Technology and the Modern Student
Ask anyone on campus about Cal Poly Pomona’s future, and you’ll get quite a few answers. Some changes are predictable. Others are harder to measure: How will technology change the university? How will the Internet, social media and instant access to information change the college experience and learning process?
One of the biggest changes at Cal Poly Pomona is not about new technology. In fact, it involves one of the oldest inventions of early civilization: the calendar system.
The university is planning to switch from quarters to semesters conversion in 2017, and Provost Marten denBoer, believes that students will reap numerous rewards. “Students will have a better learning experience in the semester system,” he says. “We know that the more you engage with the material and work with it in a hands-on kind of way, the better you learn.”
Having a few extra weeks in the term will help students gain even more from their classroom and lab experiences than they do now.
In the next decade, denBoer envisions more time for collaborative projects, better opportunities for internships and service learning, and an even bigger emphasis on general education.
“I expect that general education will still be the foundation of a college degree. It’s certainly important that students have a particular specialization and master that, but it’s also important that they still have a broad exposure to a variety of disciplines.”
One of the major questions for future-thinking universities is how to leverage the technology students already have.
“People are walking around with high-powered computers in their pockets,” says John McGuthry, the university’s chief information officer. “One of the things we may want to begin thinking about is how we can take advantage of all of the processing power and how we can use that in education.”
McGuthry envisions a campus where students can walk from a parking lot to the Bronco Student Center to a classroom — all without losing the university’s network connection.
However, there are growing concerns that technology may be detrimental to learning. The allure of Facebook and YouTube can be more enticing than working on math calculations or a term paper.
McGuthry understands. “That doesn’t necessarily mean that good work isn’t being done here. You can always find a reason not to do your work, but you can always find good reasons to do your work. I think that those choices are always there, regardless of whether or not they are electronic.
“People always say that they’re concerned about technology. What it really does is make something faster, or more efficient, or have fewer errors.”
The Library of the Future
With more and more information available online, it is rarely necessary for a student to browse a physical book or journal. Yet students are still coming to the University Library — about 10,000 a day, according to Ray Wang, the dean of the library.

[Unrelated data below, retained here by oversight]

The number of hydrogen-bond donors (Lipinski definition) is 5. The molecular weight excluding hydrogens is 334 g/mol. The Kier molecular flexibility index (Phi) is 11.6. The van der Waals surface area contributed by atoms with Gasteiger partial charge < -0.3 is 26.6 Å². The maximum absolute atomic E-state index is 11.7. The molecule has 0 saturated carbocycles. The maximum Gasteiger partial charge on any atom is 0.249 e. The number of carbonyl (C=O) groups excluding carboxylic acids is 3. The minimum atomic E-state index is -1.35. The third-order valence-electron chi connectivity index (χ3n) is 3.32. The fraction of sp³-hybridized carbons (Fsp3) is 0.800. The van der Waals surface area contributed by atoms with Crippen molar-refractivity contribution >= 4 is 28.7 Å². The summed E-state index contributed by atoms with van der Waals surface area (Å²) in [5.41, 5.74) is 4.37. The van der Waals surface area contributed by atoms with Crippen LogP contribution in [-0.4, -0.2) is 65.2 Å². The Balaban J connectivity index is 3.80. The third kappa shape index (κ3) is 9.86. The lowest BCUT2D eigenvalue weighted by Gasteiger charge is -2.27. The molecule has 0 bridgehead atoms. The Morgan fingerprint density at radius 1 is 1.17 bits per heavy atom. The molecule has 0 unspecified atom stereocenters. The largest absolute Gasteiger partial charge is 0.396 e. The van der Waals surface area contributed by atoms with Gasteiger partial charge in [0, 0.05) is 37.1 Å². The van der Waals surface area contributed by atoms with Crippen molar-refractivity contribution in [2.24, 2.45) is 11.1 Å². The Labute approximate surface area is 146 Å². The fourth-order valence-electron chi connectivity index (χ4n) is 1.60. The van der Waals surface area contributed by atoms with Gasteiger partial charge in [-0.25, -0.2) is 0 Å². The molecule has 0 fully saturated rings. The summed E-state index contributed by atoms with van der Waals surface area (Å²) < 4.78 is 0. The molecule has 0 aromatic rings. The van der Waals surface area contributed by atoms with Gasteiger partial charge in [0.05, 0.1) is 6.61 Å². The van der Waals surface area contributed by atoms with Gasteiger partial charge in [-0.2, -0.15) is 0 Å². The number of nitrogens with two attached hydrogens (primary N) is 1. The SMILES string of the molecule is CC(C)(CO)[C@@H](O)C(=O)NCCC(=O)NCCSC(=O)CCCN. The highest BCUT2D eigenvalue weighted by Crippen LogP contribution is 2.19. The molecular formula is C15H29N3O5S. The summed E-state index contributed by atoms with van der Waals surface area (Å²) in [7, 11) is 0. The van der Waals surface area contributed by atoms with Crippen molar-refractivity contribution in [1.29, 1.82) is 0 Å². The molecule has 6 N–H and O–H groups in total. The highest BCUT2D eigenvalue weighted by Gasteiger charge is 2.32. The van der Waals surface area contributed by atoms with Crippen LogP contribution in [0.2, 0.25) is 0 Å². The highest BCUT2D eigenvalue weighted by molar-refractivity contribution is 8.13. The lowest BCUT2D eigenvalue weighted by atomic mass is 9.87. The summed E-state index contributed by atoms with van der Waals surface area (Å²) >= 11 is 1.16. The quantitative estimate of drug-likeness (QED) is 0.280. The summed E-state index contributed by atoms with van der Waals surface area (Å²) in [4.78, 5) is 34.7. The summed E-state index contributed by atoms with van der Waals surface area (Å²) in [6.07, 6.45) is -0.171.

Students go to the library much the same reason people go to a gym, he says.
“People can run anywhere, but they go to the gym because everybody is working out there,” Wang says. “People are competitive. We are pack animals. We are gregarious by nature. We come in, we see other people doing something and we think, ‘I don’t want to be left behind.’”
Wang says new technology such as JSTOR, an online digital library, makes research projects much easier. But, he asks, at what cost?
Easy access to almost limitless sources leads to what Wang calls “informational obesity.” Students can take in tremendous amounts of information but still need the skills to distinguish between reliable and unreliable sources. He believes that this will shape the library of the future.
“Libraries will still be a repository for quality printed publications. And library professionals will become a totally different type of professional. They’ll be there to teach people how to use a printed reference book or how to find things in an encyclopedia. They’ll be trying to help students wade through these libraries of information, this information maze, and helping them cut down this bad habit of informational obesity. Consume information wisely; consume information with measure; consume information with discipline.”
An Exciting Time
The physical world will continue to fuse with the electronic world. So where does that leave Cal Poly Pomona’s learn-by-doing approach?
Regardless of how technology evolves, the university’s fundamental philosophy will not change.
“I think learn-by-doing will be even more relevant in 10 years,” says Victoria Bhavsar, director of the Faculty Center for Professional Development and eLearning. “The way our global and national economy is going makes the learn-by-doing experience even more important. What you can do for an employer right off the bat is going to continue to be important.”
Wang concurs: Advancing technology will make a student’s learn-by-doing experience even easier to attain.
“When we talk about learn-by-doing at Cal Poly Pomona, I think a lot of people are thinking of engineering students and architecture students. But with technology, learn-by-doing is for everybody. By utilizing digital content and simulations, everyone can have that experience.
“It’s an exciting time.”
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